Membrane topography and organization of cortical cytoskeletal elements and organelles during early embryogenesis of the mouse have been studied by transmission and scanning electron microscopy with improved cellular preservation. At the four- and early eight-cell stages, blastomeres are round, and scanning electron microscopy shows a uniform distribution of microvilli over the cell surface. At the onset of morphogenesis, a reorganization of the blastomere surface is observed in which microvilli becomes restricted to an apical region and the basal zone of intercellular contact. As the blastomeres spread on each other during compaction, many microvilli remain in the basal region of imminent cell-cell contacts, but few are present where the cells have completed spreading on each other. Microvilli on the surface of these embryos contain linear arrays of microfilaments with lateral cross bridges.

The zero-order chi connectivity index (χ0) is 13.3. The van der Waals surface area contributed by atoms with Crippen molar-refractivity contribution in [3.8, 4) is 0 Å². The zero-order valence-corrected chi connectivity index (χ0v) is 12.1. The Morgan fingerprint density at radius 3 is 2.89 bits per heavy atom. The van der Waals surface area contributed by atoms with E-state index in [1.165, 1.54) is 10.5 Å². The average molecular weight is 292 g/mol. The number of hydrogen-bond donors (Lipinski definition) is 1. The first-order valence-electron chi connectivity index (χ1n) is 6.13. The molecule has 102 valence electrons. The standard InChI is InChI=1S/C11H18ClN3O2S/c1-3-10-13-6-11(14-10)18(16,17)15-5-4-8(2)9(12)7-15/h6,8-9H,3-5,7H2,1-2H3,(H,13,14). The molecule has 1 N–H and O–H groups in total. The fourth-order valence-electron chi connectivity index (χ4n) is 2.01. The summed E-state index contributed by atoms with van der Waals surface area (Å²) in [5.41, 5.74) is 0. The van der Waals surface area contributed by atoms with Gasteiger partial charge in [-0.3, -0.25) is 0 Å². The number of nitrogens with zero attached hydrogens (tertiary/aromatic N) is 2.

Microtubules and mitochondria become localized beneath the apposed cell membranes during compaction. Arrays of cortical microtubules are aligned parallel to regions of apposed membranes. During cytokinesis, microtubules become redistributed in the region of the mitotic spindle, and fewer microvilli are present on most of the cell surface. The cell surface and cortical changes initiated during compaction are the first manifestations of cell polarity in embryogenesis. These and previous findings are interpreted as evidence that cell surface changes associated with trophoblast development appear as early as the eight-cell stage. Our observations suggest that morphogenesis involves the activation of a developmental program which coordinately controls cortical cytoplasmic and cell surface organization.